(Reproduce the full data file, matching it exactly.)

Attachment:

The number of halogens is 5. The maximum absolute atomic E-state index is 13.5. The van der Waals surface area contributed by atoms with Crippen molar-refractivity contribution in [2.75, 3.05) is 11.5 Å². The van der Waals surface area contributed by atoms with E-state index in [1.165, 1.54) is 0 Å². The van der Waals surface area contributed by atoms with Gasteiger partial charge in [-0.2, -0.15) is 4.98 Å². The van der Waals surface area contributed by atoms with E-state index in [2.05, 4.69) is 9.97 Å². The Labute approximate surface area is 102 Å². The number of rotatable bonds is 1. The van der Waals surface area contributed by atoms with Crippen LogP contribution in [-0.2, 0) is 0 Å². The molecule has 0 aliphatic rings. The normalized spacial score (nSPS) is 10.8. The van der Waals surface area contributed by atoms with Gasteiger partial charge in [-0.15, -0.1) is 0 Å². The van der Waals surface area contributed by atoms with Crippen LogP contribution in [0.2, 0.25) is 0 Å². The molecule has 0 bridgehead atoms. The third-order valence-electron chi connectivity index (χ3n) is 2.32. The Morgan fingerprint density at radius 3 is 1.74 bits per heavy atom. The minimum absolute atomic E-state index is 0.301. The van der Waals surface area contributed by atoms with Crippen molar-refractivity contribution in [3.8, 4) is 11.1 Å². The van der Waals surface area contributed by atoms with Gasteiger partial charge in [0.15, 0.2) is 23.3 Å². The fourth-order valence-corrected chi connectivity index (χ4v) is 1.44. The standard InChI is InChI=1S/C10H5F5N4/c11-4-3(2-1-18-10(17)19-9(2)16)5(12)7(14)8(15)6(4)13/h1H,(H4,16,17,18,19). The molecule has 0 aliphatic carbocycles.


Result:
The number of halogens is 5. The maximum absolute atomic E-state index is 13.5. The van der Waals surface area contributed by atoms with Crippen molar-refractivity contribution in [2.75, 3.05) is 11.5 Å². The van der Waals surface area contributed by atoms with E-state index in [1.165, 1.54) is 0 Å². The van der Waals surface area contributed by atoms with Gasteiger partial charge in [-0.2, -0.15) is 4.98 Å². The van der Waals surface area contributed by atoms with E-state index in [2.05, 4.69) is 9.97 Å². The Labute approximate surface area is 102 Å². The number of rotatable bonds is 1. The van der Waals surface area contributed by atoms with Crippen LogP contribution in [-0.2, 0) is 0 Å². The molecule has 0 aliphatic rings. The normalized spacial score (nSPS) is 10.8. The van der Waals surface area contributed by atoms with Gasteiger partial charge in [-0.15, -0.1) is 0 Å². The van der Waals surface area contributed by atoms with Crippen LogP contribution in [0.2, 0.25) is 0 Å². The molecule has 0 bridgehead atoms. The third-order valence-electron chi connectivity index (χ3n) is 2.32. The Morgan fingerprint density at radius 3 is 1.74 bits per heavy atom. The minimum absolute atomic E-state index is 0.301. The van der Waals surface area contributed by atoms with Crippen molar-refractivity contribution in [3.8, 4) is 11.1 Å². The van der Waals surface area contributed by atoms with Gasteiger partial charge in [0.15, 0.2) is 23.3 Å². The fourth-order valence-corrected chi connectivity index (χ4v) is 1.44. The standard InChI is InChI=1S/C10H5F5N4/c11-4-3(2-1-18-10(17)19-9(2)16)5(12)7(14)8(15)6(4)13/h1H,(H4,16,17,18,19). The molecule has 0 aliphatic carbocycles.